NBA Draft Notebook: French Phenom Steals Show at NBA's BWB Showcase

Jonathan Wasserman@@NBADraftWassNBA Lead WriterFebruary 16, 2016

Frank Ntilikina has a strong chance to become one of the top point guard prospects for the 2017 NBA draft.
Frank Ntilikina has a strong chance to become one of the top point guard prospects for the 2017 NBA draft.B/R at Basketball Without Borders

TORONTO — While the stars of today flaunted their skills at the Air Canada Centre over the weekend, NBA scouts, coaches and some of the top young international prospects packed a two-court gym for the 2016 Basketball Without Borders Global Camp. And of the 53 participants looking to make some noise, nobody impressed more than Frank Ntilikina, a 1998-born point guard from France.

He was the obvious standout during a weekend of drilling, five-on-fives and NBA evaluators on the sidelines. Though not eligible to declare for the draft until 2017, he's emerged as a prospect to monitor over the next 15 months—particularly for teams searching for their next floor general. 

Instructors and scouts both came away pleased with the structure and teaching aspect of the event. But thanks to campers like Ntilikina, they also raved about the level of talent, which was considered higher than in previous years. 

Coming into the weekend, Ntilikina was seeing limited playing time with Strasbourg in the LNB Pro A in France, but his future started looking brighter after a strong showing at the Under-18 European Championships over the summer. Based on what he did in Toronto, the buzz should only continue to strengthen despite little chance for significant minutes in France's top division.

Listed at 6'5", 186 pounds, Ntilikina has strong size and quickness for a point guard at any level. He's not wired with explosiveness, but he does an excellent job of changing speeds to create and drive through gaps.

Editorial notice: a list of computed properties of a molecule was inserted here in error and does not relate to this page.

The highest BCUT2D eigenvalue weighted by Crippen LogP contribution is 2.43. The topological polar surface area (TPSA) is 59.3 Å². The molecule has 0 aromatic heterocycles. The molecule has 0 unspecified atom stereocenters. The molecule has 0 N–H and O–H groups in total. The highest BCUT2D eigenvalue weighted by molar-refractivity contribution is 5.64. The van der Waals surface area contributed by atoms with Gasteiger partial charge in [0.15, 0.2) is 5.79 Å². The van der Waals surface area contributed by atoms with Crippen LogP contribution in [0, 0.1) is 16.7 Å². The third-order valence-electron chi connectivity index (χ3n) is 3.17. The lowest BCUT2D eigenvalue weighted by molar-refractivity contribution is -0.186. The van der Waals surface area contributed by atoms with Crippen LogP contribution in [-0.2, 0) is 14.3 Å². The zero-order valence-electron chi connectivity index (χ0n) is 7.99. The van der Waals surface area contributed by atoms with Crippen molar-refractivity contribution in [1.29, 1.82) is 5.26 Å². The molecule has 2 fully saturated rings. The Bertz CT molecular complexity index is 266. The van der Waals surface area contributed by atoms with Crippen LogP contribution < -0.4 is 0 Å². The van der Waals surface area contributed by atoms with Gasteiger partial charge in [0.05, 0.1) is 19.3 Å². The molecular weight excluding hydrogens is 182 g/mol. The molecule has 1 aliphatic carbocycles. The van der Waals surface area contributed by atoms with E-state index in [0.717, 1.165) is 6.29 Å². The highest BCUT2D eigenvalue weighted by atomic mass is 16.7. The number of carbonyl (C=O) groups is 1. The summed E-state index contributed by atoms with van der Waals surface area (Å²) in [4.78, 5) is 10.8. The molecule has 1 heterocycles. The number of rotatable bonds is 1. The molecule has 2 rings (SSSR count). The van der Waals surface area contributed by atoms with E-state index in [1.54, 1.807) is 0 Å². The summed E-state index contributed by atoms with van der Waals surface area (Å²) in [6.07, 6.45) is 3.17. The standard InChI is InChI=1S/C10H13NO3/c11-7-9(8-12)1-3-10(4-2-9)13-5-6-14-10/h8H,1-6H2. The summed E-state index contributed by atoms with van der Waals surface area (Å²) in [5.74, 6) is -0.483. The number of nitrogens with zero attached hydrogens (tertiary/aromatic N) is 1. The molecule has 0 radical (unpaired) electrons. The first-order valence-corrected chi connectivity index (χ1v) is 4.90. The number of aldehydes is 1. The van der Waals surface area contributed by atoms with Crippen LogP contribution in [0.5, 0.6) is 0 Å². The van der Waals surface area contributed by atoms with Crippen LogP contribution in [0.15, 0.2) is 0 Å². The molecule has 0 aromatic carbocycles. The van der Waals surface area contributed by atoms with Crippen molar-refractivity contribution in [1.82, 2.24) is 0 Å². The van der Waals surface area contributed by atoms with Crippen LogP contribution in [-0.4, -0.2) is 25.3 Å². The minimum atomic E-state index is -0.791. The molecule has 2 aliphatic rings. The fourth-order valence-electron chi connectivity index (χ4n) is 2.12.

Ntilikina's poise and execution stood out most, as he picked his spots as a scorer without hijacking any offensive possessions. When a hole opened up, Ntilikina attacked it and finished with an arsenal that included off-hand layups and balanced floaters in the lane. 

He was difficult to contain in ball-screen situations, where he'd use hesitation to freeze the defense and get to the basket. Even if he missed, his penetration alone led to second-chance points for the bigs on the offensive glass. 

Ntilikina also converted a handful of jumpers throughout the three days, including three triples on Saturday. He looked comfortable stepping into space and making pull-ups off the dribble. It might take time before anyone labels his shooting a strength, but the fundamentals are there.

Ntilikina also demonstrated admirable maturity for a primary decision-maker. Based on personal observations after speaking to him briefly and studying his approach, he appeared coachable, engaged and levelheaded. You didn't detect any ego or personal agenda. 

If anything, he may have been too passive. It would have been nicer to see Ntilikina, more of a silent assassin, take over games and situations sooner rather than defer.